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I used the paper piecing method also and thought it worked well. I did 4 strips at a time - one for each side of the quilt. As soon as I finished a set of 4 I sewed them to the previous set of 4 strips , so had all the strips put together as I finished the last geese. It does waste more fabric but I save all my scraps and use them as fill for dog beds or toys. A friend on another site suggested this - seems much better than actually throwing away fabric! You can use batting scraps also.
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Another way 11 Nov 2009 09:44 #40462

I Draw the flying geese on freezer paper- then stacked 7 layers on top of each other and mark all the layers by sewing through them (with out thread in the needle. (Had to repeat this twice to mark enough) Three of these strips will give me 39 geese- so I kept 12 pieces and cut the other up in 2 X 5 and 2 X 3 geese.
Now I have 16 strips and I piece all of them, then press and then sew all 16 again. (Was glad when the short once were finished and I only have 12 left)
I do not sew through the paper when piecing but fold it out of the way and piece right next to it (use it as a guide) then I iron(press) the fabric onto the waxy side of the paper. In the end I will not have paper to tear off- it just lift away. I also do not have to fiddle to look through the paper for correct placement, and I trim the patches when necessary. (After I fold the paper out of the way- I can see if the seam allowance are over sized.)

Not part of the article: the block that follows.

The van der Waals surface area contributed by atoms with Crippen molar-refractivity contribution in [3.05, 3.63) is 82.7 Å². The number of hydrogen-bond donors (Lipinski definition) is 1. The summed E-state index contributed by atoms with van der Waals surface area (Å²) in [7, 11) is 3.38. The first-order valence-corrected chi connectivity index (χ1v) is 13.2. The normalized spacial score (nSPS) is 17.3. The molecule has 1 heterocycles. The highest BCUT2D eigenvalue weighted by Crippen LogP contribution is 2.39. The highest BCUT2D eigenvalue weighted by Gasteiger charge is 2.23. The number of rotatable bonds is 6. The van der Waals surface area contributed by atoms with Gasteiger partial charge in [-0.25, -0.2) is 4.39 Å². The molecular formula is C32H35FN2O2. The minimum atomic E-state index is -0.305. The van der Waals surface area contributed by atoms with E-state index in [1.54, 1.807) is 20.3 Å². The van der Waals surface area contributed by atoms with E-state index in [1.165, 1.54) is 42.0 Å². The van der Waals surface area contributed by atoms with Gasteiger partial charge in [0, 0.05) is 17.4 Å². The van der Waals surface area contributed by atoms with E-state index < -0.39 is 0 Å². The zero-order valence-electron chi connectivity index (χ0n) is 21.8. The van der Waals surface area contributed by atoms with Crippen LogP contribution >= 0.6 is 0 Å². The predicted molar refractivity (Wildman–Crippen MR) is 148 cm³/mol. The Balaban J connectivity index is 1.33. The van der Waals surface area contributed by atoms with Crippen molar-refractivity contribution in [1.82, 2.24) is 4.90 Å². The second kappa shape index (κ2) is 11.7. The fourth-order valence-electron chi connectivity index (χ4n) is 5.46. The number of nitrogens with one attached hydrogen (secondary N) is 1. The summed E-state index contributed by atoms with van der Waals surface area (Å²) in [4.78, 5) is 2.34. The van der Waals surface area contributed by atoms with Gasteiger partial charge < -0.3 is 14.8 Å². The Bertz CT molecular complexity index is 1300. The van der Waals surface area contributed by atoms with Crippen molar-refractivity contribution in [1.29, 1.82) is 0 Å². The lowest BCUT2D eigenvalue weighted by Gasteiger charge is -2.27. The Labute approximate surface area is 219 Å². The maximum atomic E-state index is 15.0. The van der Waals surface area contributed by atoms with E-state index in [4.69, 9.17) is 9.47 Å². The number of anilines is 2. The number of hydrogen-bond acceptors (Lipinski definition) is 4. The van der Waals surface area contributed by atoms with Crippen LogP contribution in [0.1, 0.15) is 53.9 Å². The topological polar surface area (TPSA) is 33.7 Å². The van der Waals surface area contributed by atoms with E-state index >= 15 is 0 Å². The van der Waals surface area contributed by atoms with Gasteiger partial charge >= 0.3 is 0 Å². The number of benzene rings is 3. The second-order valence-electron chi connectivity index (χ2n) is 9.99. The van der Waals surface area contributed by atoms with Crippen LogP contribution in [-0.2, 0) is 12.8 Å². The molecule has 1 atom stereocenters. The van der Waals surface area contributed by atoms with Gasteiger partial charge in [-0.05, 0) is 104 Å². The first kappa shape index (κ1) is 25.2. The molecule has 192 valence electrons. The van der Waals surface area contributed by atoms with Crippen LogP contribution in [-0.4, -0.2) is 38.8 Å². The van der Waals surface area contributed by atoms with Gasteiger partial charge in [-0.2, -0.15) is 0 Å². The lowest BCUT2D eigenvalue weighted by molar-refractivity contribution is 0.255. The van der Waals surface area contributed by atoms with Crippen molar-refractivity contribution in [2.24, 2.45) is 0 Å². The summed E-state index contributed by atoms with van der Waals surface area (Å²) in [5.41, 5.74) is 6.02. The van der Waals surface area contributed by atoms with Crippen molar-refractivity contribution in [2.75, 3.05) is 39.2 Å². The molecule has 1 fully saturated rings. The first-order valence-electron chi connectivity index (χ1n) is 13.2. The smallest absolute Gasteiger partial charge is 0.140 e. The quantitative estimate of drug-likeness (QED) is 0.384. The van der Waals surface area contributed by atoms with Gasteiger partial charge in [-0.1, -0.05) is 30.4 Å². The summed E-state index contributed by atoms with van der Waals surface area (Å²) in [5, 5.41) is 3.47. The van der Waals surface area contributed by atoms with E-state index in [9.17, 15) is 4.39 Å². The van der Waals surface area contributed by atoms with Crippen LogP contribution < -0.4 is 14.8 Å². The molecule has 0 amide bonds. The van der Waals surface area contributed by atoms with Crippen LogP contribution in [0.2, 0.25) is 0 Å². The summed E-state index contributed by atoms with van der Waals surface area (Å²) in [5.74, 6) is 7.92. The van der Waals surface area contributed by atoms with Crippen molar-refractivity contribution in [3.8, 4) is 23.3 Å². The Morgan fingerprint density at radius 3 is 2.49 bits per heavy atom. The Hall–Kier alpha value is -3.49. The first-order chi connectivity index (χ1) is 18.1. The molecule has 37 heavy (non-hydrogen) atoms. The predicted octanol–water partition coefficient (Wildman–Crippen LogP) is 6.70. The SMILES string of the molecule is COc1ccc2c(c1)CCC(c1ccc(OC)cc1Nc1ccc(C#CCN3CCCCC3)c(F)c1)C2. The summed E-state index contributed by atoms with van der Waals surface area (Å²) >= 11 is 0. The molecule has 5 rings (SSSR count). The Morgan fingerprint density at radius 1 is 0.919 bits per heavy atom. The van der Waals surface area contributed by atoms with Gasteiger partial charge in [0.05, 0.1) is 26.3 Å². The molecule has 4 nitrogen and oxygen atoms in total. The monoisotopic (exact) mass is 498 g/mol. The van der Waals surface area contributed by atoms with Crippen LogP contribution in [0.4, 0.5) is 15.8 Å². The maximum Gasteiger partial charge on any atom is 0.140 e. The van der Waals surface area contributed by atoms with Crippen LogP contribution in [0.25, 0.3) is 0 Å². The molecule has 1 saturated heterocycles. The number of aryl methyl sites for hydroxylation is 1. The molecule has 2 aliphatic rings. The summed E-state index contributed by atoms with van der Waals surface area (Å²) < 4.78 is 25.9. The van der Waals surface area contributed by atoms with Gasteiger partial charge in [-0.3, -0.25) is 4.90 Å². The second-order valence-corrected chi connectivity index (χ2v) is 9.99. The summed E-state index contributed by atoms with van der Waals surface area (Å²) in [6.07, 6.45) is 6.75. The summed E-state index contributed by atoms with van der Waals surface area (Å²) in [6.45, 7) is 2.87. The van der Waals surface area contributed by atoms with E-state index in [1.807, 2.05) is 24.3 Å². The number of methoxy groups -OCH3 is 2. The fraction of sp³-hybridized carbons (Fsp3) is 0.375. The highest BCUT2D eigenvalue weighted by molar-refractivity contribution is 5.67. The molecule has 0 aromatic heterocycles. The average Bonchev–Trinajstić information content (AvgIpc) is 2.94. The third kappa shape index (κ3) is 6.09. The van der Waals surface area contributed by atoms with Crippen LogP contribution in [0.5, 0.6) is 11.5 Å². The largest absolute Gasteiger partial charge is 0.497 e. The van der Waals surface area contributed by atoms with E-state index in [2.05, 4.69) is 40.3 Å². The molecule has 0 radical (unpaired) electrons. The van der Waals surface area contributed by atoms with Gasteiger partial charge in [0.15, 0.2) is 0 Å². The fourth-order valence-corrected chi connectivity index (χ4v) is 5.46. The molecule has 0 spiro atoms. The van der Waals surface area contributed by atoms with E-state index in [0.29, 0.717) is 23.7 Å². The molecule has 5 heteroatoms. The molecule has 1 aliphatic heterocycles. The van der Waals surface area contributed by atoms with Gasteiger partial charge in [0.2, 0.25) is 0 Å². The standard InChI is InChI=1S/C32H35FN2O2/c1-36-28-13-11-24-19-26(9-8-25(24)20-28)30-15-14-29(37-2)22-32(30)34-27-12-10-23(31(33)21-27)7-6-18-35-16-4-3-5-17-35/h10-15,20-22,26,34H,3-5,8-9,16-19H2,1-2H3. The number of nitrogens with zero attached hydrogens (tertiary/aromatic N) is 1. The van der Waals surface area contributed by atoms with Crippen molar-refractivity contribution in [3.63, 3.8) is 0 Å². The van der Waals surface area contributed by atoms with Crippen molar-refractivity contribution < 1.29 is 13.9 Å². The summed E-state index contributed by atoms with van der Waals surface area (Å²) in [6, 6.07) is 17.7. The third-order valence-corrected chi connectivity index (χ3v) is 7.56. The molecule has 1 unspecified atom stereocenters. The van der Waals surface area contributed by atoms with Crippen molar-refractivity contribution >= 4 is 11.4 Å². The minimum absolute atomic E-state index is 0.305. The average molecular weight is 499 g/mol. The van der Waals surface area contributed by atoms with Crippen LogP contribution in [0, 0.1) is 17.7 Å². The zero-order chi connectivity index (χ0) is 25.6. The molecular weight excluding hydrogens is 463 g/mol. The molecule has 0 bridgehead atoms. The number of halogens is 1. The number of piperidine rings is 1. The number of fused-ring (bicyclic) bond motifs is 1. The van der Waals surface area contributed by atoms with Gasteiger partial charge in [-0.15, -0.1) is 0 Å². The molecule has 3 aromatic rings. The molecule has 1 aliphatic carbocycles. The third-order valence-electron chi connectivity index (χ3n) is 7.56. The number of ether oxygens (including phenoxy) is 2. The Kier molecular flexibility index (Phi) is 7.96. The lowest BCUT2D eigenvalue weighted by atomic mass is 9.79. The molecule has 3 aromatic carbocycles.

Tis method is described in Judy Mathieson's book on Mariners compass
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11 Nov 2009 09:17 #40460

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I'm using the bikini method after attempting unsuccessfully to use the paper piecing method. The disadvantages to the paper piecing method are that it waste more fabric, the paper more quickly dulls your machine needle, and most frustrating is that this method screws up the tension in my sewing machine. Oh, I forgot to mention that you waste all of that paper and printer ink.

I was very familiar with the bikini method, since I used it for the sawtooth and border stars. Frankly, I'm getting a little bored of making flying geese and stars.